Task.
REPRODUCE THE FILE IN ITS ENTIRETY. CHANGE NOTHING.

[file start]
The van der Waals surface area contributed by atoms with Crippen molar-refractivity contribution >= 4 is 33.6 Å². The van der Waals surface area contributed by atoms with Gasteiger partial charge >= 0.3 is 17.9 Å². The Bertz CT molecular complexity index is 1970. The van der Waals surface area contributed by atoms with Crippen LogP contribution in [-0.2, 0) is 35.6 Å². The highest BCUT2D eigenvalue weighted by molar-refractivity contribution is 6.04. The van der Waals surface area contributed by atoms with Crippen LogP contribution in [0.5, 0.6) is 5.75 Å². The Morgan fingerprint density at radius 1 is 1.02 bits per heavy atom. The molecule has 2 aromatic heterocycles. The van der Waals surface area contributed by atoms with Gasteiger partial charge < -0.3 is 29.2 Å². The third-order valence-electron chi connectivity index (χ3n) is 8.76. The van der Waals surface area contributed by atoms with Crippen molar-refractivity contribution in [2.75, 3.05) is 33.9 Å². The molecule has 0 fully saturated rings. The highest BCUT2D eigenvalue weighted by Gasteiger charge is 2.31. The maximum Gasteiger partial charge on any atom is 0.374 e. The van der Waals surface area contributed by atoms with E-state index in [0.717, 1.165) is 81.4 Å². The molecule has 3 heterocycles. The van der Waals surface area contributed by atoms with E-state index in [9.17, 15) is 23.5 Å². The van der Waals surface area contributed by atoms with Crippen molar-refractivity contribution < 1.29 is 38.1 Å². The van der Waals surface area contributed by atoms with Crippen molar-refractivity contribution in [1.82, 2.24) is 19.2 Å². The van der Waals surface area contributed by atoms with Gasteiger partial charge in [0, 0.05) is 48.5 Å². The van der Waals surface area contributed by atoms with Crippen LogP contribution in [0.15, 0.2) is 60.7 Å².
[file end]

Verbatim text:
The van der Waals surface area contributed by atoms with Crippen molar-refractivity contribution >= 4 is 33.6 Å². The van der Waals surface area contributed by atoms with Gasteiger partial charge >= 0.3 is 17.9 Å². The Bertz CT molecular complexity index is 1970. The van der Waals surface area contributed by atoms with Crippen LogP contribution in [-0.2, 0) is 35.6 Å². The highest BCUT2D eigenvalue weighted by molar-refractivity contribution is 6.04. The van der Waals surface area contributed by atoms with Crippen LogP contribution in [0.5, 0.6) is 5.75 Å². The Morgan fingerprint density at radius 1 is 1.02 bits per heavy atom. The molecule has 2 aromatic heterocycles. The van der Waals surface area contributed by atoms with Gasteiger partial charge < -0.3 is 29.2 Å². The third-order valence-electron chi connectivity index (χ3n) is 8.76. The van der Waals surface area contributed by atoms with Crippen molar-refractivity contribution in [2.75, 3.05) is 33.9 Å². The molecule has 0 fully saturated rings. The highest BCUT2D eigenvalue weighted by Gasteiger charge is 2.31. The maximum Gasteiger partial charge on any atom is 0.374 e. The van der Waals surface area contributed by atoms with E-state index in [0.717, 1.165) is 81.4 Å². The molecule has 3 heterocycles. The van der Waals surface area contributed by atoms with E-state index in [9.17, 15) is 23.5 Å². The van der Waals surface area contributed by atoms with Crippen molar-refractivity contribution < 1.29 is 38.1 Å². The van der Waals surface area contributed by atoms with Crippen molar-refractivity contribution in [1.82, 2.24) is 19.2 Å². The van der Waals surface area contributed by atoms with Gasteiger partial charge in [0, 0.05) is 48.5 Å². The van der Waals surface area contributed by atoms with Crippen LogP contribution in [0.15, 0.2) is 60.7 Å².